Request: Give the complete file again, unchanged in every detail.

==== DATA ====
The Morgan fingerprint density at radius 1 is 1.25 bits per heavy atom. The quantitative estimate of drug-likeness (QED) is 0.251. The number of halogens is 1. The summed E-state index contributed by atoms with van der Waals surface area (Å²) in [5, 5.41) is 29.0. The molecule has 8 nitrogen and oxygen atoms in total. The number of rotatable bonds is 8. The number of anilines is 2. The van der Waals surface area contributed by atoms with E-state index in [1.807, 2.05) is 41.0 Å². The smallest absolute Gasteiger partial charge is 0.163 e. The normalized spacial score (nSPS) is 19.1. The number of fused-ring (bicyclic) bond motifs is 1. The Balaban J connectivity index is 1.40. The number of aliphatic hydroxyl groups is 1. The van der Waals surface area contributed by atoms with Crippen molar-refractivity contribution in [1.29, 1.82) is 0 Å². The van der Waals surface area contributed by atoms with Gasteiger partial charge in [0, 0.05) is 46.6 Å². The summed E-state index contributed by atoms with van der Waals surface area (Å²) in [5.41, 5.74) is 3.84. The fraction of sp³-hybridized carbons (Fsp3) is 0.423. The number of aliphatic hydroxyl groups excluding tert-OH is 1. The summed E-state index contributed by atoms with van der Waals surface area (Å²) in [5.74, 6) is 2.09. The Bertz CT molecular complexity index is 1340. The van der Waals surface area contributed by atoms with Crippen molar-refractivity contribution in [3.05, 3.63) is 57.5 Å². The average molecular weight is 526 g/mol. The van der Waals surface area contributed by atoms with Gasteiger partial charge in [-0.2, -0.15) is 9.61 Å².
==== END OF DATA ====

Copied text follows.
The Morgan fingerprint density at radius 1 is 1.25 bits per heavy atom. The quantitative estimate of drug-likeness (QED) is 0.251. The number of halogens is 1. The summed E-state index contributed by atoms with van der Waals surface area (Å²) in [5, 5.41) is 29.0. The molecule has 8 nitrogen and oxygen atoms in total. The number of rotatable bonds is 8. The number of anilines is 2. The van der Waals surface area contributed by atoms with E-state index in [1.807, 2.05) is 41.0 Å². The smallest absolute Gasteiger partial charge is 0.163 e. The normalized spacial score (nSPS) is 19.1. The number of fused-ring (bicyclic) bond motifs is 1. The Balaban J connectivity index is 1.40. The number of aliphatic hydroxyl groups is 1. The van der Waals surface area contributed by atoms with Crippen molar-refractivity contribution in [1.29, 1.82) is 0 Å². The van der Waals surface area contributed by atoms with Gasteiger partial charge in [0, 0.05) is 46.6 Å². The summed E-state index contributed by atoms with van der Waals surface area (Å²) in [5.41, 5.74) is 3.84. The fraction of sp³-hybridized carbons (Fsp3) is 0.423. The number of aliphatic hydroxyl groups excluding tert-OH is 1. The summed E-state index contributed by atoms with van der Waals surface area (Å²) in [5.74, 6) is 2.09. The Bertz CT molecular complexity index is 1340. The van der Waals surface area contributed by atoms with Crippen molar-refractivity contribution in [3.05, 3.63) is 57.5 Å². The average molecular weight is 526 g/mol. The van der Waals surface area contributed by atoms with Gasteiger partial charge in [-0.2, -0.15) is 9.61 Å².